“What a fucking mess,” Dan said. “We need to clean this up.”
“Tomorrow,” Drew said. “Let’s get you back in the house. It’s time to get shitfaced.”
Dan chuckled. “Yeah,” he said. “Good idea. I could use a drink. But, let’s put my shoulder back where it goes, first.”
Dan grimaced in pain, lying on the couch as Drew poured him a small glass of whiskey. He had dug out the pills that Jerry had given him the other day, and popped one of the hydroxones. Even after only ten minutes, the pill was beginning to kick in, and he could feel the pleasant narcotic tingling on his skin. It felt good—really good—but in the back of his mind, he was glad that Jerry had only given him two.
They were that good.
Although the physical pain was fading, the turmoil and confusion wreaked havoc on Dan’s mind. What had happened tonight was a complete brainfuck; not something he would soon forget. Just a few days ago, he had awakened to a relatively normal day. Then, on a quick trip to get some more booze, the world had turned itself upside down.
Or maybe it had righted itself. Who knows?
“You feel better?” Drew asked him, lighting some candles, and sitting down in the armchair next to him.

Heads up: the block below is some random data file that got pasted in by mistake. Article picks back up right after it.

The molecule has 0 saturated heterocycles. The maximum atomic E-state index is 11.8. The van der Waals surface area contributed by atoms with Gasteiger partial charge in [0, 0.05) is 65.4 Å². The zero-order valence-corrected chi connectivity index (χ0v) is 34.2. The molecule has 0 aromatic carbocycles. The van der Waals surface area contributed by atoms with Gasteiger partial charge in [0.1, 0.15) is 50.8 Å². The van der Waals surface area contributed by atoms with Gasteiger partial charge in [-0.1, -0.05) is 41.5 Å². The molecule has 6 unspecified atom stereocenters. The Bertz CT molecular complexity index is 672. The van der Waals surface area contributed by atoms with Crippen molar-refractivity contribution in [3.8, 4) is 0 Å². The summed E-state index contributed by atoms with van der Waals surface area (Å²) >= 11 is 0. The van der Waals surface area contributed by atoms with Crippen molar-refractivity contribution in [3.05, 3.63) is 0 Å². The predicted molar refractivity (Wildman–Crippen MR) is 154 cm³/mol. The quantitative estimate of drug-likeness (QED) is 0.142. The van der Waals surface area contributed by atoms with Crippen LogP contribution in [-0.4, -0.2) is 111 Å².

Dan nodded. “Yeah,” he said. “I’ll be alright. That was just the most intense shit I’ve ever seen.”
Drew scoffed. “Uh huh,” he said, sarcastically. “That’s an understatement.”
Drew hit the play button on the portable stereo, putting on some soothing
that doled out its signature eco-death rhythm. Dan smiled, closing his eyes and letting the painkillers take over.
“I feel like Conan the Barbarian,” Drew said.
Dan opened his eyes, picturing Drew standing triumphantly over the monster’s corpse. “You
like Conan the Barbarian,” he said. “Only, you know, a little shorter and goofier.”
Drew snickered. “Fuck you, man,”
Dan smiled in his haze, watching his friend grin and stare off into space while his head bobbed gently with the music. He had only known Drew for a short time, no more than a year, but the events of the last two days had given Dan a new appreciation for their friendship. They made a good team. Granted, they were both losers, but hey… who cared at this point?
“Drew,” Dan said.
“I’m glad you called, man.”
Drew pursed his lips, turning to him and nodding his head slowly. He didn’t say anything, but Dan knew that Drew was glad, too. Thanks to a chance phone call, they had made a great connection. They had gone through a lot in the last few days, and this was just the beginning. If their exploits were any indication, it would be a good match up.
Together, they could survive.
To the droning sound of his favorite band, Dan drifted off to dreamland, his narcotic magic carpet singing him lullabies of death and destruction.
If only his dreams could be so pleasant.
Edward is a recovering alcoholic and drug addict, whose dreams had always steered him toward storytelling. Having studied biology and astronomy in his spare time, Edward developed a story that eventually combined the two sciences with his love of horror and sci-fi. Wormwood Dawn is the result of this mishmash of disciplines.